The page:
Let me know how you have been doing.  Matt gave me a call from Upstate NY with tales of great fishing on the W. Br. of the Delaware, some spring creeks and the Salmon River for resident trout, as well as some spring steelhead.  Feel free to email, call, or use the Comments feature of this blog.  Tight lines!


  1. Gerry - you have been a busy boy...

    I have been having a bad spring...
    I had the one good day on the Newfound...
    One miss after another.
    Even went to Pittsburg - went 0 for 4 going after landlocks. My buddy went 4 for 7. Including a nice 23" salmon on his 6wt.

    But I have to agree with you- the Picataquog has been scarce. I picked up a couple salmon parr on the Souhegan. I can't catch the broadside of a barn right now. 3 trips to the Pemi for broodstock was a bust.

    I will figure out what I am doing wrong.

    But it is great to see that you have such a good turn-out for fly fishing classes. I have 2 friends that have tried and are hooked. I think there is a resurgence going on for fly fishng. I have been seeing a lot more people with fly rods than ever before. It's nice to see.


  2. Yup--I had the same experience in New Boston. No fish!
    Mayhaps that road work upstream scared the trucks.
    Don't know, but it was disappointing.
    The Souhegan has been fishing well all over, although this morning I only caught a few small ones. The river is in good shape considering storms and such.


  3. They finally put the fish in the end of last week in New Boston. If we don't get some rain soon, they will all be doing the "belly-up backstroke" and that will be the end of the season in that river. In case anybody thinks it is a bunch of crap about how poorly managed the stocking is in the special regs areas,look at my fishing reports for May 9-14 and for June 13, 2007. (http://www.flyfishnewengland.com/fish_log-2007.htm) Is the trend continuing?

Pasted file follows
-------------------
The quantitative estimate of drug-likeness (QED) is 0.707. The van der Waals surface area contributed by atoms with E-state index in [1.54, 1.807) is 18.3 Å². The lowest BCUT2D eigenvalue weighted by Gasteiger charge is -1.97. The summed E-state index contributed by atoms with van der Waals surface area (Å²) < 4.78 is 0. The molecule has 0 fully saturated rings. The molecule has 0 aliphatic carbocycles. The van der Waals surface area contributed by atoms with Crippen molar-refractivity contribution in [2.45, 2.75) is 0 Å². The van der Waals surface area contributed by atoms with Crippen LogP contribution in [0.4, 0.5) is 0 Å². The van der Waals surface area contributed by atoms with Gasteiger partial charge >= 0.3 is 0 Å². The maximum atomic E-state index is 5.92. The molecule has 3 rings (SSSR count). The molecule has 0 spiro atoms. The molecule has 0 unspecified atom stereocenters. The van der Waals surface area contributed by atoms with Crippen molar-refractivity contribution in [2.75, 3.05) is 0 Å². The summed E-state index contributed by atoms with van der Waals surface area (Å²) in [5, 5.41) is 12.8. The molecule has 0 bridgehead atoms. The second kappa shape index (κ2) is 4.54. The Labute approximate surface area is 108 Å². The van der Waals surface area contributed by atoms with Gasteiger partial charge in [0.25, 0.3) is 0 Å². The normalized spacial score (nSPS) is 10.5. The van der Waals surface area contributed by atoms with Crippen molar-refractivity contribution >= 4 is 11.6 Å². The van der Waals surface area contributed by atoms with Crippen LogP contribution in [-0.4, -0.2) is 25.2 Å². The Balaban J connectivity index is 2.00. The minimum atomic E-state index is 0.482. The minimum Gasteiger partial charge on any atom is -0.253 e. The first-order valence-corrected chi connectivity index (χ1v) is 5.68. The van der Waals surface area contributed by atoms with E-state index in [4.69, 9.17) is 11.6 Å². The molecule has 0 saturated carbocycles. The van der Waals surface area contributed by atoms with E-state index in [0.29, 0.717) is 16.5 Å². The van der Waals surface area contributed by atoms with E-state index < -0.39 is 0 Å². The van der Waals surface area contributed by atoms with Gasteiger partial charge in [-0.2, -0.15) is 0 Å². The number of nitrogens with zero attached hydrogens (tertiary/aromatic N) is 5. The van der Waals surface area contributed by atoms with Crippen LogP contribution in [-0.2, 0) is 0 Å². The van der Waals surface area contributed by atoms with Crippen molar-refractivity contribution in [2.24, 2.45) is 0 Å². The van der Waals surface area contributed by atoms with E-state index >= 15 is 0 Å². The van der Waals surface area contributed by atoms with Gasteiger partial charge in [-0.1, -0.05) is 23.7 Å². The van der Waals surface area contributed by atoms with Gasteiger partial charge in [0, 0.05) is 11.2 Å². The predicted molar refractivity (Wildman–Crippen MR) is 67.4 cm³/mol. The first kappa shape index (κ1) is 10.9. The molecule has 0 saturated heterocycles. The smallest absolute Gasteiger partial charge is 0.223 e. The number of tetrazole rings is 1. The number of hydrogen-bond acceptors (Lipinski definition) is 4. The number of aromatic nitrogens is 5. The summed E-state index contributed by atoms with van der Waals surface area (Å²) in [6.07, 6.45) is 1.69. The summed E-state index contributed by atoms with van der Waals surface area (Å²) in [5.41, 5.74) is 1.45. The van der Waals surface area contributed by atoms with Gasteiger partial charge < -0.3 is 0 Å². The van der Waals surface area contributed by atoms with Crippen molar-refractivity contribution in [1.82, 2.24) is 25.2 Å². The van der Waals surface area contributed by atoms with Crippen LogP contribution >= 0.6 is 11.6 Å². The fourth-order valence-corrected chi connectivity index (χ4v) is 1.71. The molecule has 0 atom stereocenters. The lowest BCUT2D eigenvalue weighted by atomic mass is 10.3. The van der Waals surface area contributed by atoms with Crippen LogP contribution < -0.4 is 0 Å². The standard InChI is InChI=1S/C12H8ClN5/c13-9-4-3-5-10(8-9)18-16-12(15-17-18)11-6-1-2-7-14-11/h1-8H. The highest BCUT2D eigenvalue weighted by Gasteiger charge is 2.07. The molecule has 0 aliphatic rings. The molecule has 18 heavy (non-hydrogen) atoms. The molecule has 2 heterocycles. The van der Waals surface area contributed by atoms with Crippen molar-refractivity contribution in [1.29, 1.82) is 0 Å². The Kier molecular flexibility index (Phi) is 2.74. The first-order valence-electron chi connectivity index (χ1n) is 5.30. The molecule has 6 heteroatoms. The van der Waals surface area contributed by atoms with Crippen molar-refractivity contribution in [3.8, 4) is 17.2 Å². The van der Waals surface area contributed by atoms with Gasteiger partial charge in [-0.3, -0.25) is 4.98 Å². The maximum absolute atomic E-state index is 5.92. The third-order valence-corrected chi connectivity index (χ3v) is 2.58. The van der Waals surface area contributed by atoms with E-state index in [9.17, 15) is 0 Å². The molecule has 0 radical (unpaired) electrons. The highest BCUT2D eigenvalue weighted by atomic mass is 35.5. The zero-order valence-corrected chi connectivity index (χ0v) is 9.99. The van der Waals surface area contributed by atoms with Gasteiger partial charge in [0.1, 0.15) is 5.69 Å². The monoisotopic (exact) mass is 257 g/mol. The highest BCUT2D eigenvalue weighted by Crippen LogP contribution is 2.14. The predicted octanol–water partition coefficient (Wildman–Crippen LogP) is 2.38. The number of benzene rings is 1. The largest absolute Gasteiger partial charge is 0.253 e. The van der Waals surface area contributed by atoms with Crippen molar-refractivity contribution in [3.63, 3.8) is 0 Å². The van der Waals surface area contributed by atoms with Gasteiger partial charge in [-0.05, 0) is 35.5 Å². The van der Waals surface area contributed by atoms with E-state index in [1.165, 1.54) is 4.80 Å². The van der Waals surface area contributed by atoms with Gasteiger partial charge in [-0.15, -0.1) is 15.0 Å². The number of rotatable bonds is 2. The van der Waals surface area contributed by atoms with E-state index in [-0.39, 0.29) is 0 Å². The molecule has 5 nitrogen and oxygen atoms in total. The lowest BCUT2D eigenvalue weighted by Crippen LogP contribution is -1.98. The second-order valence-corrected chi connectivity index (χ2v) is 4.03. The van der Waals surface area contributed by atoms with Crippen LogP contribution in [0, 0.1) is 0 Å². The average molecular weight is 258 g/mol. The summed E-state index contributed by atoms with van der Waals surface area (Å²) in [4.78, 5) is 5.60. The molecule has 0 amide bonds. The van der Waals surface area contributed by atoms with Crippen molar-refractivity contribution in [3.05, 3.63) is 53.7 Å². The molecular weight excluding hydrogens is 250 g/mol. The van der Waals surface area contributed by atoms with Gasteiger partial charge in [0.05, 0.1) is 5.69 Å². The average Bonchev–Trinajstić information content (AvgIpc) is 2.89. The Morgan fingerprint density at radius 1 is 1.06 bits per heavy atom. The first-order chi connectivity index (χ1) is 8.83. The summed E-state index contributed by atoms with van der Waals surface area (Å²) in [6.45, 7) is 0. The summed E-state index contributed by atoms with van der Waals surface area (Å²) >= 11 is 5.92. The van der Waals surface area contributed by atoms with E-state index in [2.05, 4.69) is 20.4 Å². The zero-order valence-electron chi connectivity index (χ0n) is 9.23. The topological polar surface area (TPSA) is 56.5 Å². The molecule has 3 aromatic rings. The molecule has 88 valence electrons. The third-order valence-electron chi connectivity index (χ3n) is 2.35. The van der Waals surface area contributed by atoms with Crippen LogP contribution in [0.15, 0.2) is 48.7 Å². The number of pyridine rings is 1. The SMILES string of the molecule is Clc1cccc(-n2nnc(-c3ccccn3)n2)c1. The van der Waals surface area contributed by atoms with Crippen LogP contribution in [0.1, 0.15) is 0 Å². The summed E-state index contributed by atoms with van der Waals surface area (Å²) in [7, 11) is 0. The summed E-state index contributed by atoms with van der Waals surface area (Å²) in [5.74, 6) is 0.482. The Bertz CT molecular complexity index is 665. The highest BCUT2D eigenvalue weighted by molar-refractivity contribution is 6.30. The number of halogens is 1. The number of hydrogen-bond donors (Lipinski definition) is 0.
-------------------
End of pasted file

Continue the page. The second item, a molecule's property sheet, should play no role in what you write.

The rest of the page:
4. Gerry,
    I think it is...
    But I think stocking this year has been down from past years. I am getting fish- but they are harder to find and the usual spots/techniques are aren't producing. I have had some luck at Newfound this week, but not like in the past- where I would catch 10-15 in a night- I am seeing 2-3... Piscataquog has been a joke. The chubs are out in full force. I have pulled in 2 trout. Where last year- I landed some really nice brookies, browns, and rainbows out of there consistently. And I won't even go into the broodstock.

    I do think they are cutting back and cutting back all over the place- not just the special reg's areas. Oh well. We just have to get better at our craft.


  5. According to the COs (conservation officers) I have talked to they have not cut back on stocking numbers. In fact, there is an excess of fish in the hatcheries and they will do extra stocking in June. The problem is that now the rivers are low and the waters warm, thus fish keep moving until they find decent holding water or they die. I wish they would stock them in early May, even if the water is somewhat high (but not flooded.)Let's hope we get some rain next week.